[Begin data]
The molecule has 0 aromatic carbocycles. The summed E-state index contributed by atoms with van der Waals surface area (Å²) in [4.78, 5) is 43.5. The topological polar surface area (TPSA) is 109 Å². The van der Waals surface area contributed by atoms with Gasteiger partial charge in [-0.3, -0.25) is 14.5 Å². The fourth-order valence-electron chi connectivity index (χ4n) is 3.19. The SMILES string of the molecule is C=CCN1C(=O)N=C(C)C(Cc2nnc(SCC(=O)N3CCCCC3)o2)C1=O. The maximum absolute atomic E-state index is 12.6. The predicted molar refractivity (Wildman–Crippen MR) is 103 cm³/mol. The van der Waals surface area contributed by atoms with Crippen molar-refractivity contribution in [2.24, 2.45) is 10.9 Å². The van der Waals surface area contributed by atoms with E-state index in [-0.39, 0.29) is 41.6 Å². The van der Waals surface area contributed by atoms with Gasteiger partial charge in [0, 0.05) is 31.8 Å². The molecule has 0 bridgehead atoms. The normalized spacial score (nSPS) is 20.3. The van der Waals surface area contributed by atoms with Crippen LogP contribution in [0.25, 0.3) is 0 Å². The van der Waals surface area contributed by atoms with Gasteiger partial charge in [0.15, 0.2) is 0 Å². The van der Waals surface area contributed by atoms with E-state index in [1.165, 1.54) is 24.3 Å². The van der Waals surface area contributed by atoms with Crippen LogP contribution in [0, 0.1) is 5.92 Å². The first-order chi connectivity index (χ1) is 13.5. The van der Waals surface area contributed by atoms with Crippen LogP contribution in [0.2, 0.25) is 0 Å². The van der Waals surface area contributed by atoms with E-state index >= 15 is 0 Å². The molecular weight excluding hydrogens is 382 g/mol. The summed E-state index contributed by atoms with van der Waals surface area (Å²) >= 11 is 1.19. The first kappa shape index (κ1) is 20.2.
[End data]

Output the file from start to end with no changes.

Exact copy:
The molecule has 0 aromatic carbocycles. The summed E-state index contributed by atoms with van der Waals surface area (Å²) in [4.78, 5) is 43.5. The topological polar surface area (TPSA) is 109 Å². The van der Waals surface area contributed by atoms with Gasteiger partial charge in [-0.3, -0.25) is 14.5 Å². The fourth-order valence-electron chi connectivity index (χ4n) is 3.19. The SMILES string of the molecule is C=CCN1C(=O)N=C(C)C(Cc2nnc(SCC(=O)N3CCCCC3)o2)C1=O. The maximum absolute atomic E-state index is 12.6. The predicted molar refractivity (Wildman–Crippen MR) is 103 cm³/mol. The van der Waals surface area contributed by atoms with Crippen molar-refractivity contribution in [2.24, 2.45) is 10.9 Å². The van der Waals surface area contributed by atoms with E-state index in [-0.39, 0.29) is 41.6 Å². The van der Waals surface area contributed by atoms with Gasteiger partial charge in [0, 0.05) is 31.8 Å². The molecule has 0 bridgehead atoms. The normalized spacial score (nSPS) is 20.3. The van der Waals surface area contributed by atoms with Crippen LogP contribution in [0.25, 0.3) is 0 Å². The van der Waals surface area contributed by atoms with Gasteiger partial charge in [0.15, 0.2) is 0 Å². The van der Waals surface area contributed by atoms with E-state index in [1.165, 1.54) is 24.3 Å². The van der Waals surface area contributed by atoms with Crippen LogP contribution in [0, 0.1) is 5.92 Å². The first-order chi connectivity index (χ1) is 13.5. The van der Waals surface area contributed by atoms with Crippen LogP contribution in [0.2, 0.25) is 0 Å². The van der Waals surface area contributed by atoms with E-state index >= 15 is 0 Å². The molecular weight excluding hydrogens is 382 g/mol. The summed E-state index contributed by atoms with van der Waals surface area (Å²) >= 11 is 1.19. The first kappa shape index (κ1) is 20.2.